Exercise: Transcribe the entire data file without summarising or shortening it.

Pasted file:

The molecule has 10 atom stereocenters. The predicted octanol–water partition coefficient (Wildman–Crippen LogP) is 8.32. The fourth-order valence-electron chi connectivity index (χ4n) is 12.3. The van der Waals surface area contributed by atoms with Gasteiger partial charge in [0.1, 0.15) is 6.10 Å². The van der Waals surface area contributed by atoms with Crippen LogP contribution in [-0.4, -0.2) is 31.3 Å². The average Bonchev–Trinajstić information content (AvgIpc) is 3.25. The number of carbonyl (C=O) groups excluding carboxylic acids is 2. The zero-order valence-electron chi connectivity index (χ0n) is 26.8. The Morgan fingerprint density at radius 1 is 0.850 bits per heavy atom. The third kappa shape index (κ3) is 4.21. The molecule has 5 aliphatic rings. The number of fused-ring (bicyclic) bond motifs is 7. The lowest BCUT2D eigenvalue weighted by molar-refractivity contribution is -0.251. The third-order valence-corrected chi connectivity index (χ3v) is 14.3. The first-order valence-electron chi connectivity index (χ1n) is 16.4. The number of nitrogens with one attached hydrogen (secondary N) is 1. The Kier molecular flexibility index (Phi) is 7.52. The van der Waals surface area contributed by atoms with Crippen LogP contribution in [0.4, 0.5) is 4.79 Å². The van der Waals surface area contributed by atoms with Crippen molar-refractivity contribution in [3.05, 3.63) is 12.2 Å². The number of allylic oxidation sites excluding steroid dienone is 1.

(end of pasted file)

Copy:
The molecule has 10 atom stereocenters. The predicted octanol–water partition coefficient (Wildman–Crippen LogP) is 8.32. The fourth-order valence-electron chi connectivity index (χ4n) is 12.3. The van der Waals surface area contributed by atoms with Gasteiger partial charge in [0.1, 0.15) is 6.10 Å². The van der Waals surface area contributed by atoms with Crippen LogP contribution in [-0.4, -0.2) is 31.3 Å². The average Bonchev–Trinajstić information content (AvgIpc) is 3.25. The number of carbonyl (C=O) groups excluding carboxylic acids is 2. The zero-order valence-electron chi connectivity index (χ0n) is 26.8. The Morgan fingerprint density at radius 1 is 0.850 bits per heavy atom. The third kappa shape index (κ3) is 4.21. The molecule has 5 aliphatic rings. The number of fused-ring (bicyclic) bond motifs is 7. The lowest BCUT2D eigenvalue weighted by molar-refractivity contribution is -0.251. The third-order valence-corrected chi connectivity index (χ3v) is 14.3. The first-order valence-electron chi connectivity index (χ1n) is 16.4. The number of nitrogens with one attached hydrogen (secondary N) is 1. The Kier molecular flexibility index (Phi) is 7.52. The van der Waals surface area contributed by atoms with Crippen LogP contribution in [0.4, 0.5) is 4.79 Å². The van der Waals surface area contributed by atoms with Crippen molar-refractivity contribution in [3.05, 3.63) is 12.2 Å². The number of allylic oxidation sites excluding steroid dienone is 1.